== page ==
While farmers are fretting over too much heat and too little rain, the sunshine is a welcome sight to Iowans involved in generating solar energy. Luther College in Decorah will start drawing power later this summer from what will be the largest solar array in Iowa. Luther Professor Jim Martin-Schramm helped spearhead the project and says it consists of a wide field of panels slightly elevated off the ground.
“It’s bounded by some trees on the south and on the west so I think many people passing by Luther on U.S. 52 won’t even know it’s there,” Martin-Schramm says. “But if you were to fly over and look down, it would be approximately the size of a football field.”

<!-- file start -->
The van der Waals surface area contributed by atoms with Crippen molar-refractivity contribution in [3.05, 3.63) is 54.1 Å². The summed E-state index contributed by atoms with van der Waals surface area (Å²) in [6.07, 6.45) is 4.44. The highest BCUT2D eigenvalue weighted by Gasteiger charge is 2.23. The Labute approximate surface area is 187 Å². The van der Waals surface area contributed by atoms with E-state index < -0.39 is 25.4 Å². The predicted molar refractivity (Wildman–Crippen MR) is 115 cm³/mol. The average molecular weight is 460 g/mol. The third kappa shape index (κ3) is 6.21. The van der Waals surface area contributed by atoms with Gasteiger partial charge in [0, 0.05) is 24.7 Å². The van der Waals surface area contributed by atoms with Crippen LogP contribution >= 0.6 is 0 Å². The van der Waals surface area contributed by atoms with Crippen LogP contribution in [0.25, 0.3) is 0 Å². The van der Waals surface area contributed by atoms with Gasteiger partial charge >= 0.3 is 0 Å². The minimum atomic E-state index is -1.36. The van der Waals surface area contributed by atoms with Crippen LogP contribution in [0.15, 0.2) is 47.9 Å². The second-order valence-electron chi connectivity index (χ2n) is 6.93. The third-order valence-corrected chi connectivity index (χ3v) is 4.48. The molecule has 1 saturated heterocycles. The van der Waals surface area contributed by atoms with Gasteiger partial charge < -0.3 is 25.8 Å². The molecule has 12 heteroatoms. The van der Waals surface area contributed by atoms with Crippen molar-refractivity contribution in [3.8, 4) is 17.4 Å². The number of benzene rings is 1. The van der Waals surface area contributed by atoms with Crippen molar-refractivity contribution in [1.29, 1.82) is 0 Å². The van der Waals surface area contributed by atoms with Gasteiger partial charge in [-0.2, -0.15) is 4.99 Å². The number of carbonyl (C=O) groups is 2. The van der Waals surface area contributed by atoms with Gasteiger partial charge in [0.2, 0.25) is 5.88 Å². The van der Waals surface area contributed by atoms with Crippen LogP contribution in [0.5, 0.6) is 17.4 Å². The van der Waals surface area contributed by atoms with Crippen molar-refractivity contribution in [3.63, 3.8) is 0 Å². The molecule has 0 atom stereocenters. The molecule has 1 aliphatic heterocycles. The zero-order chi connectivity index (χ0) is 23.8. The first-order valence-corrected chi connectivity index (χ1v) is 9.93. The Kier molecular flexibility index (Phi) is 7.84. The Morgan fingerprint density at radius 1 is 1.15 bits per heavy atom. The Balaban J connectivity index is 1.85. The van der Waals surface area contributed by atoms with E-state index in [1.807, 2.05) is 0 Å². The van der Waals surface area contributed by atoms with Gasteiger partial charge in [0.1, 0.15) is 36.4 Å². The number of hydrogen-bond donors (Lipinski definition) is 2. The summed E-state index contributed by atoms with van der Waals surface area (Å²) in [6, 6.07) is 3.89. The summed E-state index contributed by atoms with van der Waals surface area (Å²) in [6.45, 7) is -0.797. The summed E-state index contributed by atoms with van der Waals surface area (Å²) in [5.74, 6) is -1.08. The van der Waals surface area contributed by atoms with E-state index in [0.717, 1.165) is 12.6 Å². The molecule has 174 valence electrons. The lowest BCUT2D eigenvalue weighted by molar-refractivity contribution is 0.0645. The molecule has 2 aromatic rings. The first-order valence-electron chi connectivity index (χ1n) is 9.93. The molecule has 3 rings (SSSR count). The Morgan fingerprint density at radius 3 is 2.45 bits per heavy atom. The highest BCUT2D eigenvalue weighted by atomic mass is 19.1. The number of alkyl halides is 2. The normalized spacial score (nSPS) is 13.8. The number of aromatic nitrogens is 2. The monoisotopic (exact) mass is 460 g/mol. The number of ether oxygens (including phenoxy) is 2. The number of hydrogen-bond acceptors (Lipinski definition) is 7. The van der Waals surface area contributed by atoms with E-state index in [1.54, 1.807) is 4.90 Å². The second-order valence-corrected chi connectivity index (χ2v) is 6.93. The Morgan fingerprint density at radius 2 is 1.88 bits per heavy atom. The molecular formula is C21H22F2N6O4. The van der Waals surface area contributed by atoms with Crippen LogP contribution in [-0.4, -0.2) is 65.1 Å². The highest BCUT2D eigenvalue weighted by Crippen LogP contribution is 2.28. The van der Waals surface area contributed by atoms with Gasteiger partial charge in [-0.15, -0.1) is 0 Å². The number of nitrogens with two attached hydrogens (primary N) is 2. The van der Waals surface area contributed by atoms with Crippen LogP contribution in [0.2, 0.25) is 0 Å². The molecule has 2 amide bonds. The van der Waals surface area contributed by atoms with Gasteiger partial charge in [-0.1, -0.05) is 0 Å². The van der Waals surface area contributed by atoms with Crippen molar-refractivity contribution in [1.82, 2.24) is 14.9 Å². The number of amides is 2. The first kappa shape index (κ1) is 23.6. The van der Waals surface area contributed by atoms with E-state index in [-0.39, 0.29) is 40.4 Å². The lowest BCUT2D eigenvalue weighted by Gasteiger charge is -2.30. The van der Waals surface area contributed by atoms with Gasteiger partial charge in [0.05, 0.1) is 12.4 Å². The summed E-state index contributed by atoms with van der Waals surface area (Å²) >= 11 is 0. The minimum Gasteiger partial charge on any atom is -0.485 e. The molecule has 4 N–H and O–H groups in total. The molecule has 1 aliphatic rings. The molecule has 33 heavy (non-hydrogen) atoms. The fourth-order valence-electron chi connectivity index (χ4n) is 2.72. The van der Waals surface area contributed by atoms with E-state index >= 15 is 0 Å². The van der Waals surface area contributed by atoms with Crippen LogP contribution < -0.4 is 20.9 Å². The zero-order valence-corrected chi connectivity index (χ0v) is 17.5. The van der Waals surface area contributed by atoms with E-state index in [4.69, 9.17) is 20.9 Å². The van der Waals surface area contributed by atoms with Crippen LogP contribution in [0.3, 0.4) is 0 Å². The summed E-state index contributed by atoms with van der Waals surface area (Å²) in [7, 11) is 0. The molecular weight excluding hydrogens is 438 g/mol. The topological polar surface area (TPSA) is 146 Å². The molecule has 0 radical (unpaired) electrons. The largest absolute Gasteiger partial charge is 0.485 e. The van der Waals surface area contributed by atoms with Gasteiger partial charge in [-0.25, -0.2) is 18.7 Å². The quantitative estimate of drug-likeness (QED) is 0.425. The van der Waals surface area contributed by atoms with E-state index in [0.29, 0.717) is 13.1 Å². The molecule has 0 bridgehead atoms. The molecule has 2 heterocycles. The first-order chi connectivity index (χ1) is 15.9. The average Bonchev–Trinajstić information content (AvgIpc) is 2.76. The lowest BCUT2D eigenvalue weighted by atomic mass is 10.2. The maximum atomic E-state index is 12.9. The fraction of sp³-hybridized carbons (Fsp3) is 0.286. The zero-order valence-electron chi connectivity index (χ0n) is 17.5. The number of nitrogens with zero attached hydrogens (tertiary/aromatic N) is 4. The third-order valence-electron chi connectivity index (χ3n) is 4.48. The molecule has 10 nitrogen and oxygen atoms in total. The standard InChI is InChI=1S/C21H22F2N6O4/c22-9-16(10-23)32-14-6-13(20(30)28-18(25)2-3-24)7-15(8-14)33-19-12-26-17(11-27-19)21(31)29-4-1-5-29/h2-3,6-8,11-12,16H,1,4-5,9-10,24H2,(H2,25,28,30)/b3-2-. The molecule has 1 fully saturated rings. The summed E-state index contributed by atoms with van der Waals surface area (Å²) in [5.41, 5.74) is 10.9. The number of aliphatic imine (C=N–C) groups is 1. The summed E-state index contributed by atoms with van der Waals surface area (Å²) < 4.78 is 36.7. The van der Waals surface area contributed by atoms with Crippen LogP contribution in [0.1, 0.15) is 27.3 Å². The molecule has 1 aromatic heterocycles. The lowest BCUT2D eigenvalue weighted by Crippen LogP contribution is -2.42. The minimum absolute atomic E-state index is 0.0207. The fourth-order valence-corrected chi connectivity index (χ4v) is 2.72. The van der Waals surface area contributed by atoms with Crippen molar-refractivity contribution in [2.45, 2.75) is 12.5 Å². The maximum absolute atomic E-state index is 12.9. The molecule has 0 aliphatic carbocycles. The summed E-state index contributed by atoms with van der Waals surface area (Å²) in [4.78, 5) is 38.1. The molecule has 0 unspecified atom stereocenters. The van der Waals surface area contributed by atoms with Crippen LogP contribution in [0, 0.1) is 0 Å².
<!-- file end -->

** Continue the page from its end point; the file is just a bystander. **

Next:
Martin-Schramm wants to have the array up and running before students come back in the fall. That solar project got a boost in the form of a renewable energy tax credit from the Iowa legislature earlier this year. Nathaniel Baer, spokesman for the Iowa Environmental Council, says the tax credits should spark more wind and solar power projects which he says are good for both the environment and the economy.
“Our study looked at a much larger amount of solar being installed than this tax credit will lead to, but it was a significant job creation opportunity,” Baer says. “In a project over five years to build 300 megawatts of solar, we could see just in one year alone close to 5,000 jobs created.”
Baer says it’s slow going as there aren’t many people using solar power in Iowa. He hopes the tax credit — the first one available statewide that targets home owners — will change that. Baer says top solar states get 2-5% of their total energy from the sun, which he says is a good goal for Iowa.
Baer and Martin-Schramm made their comments on the Iowa Public Radio show “River to River.”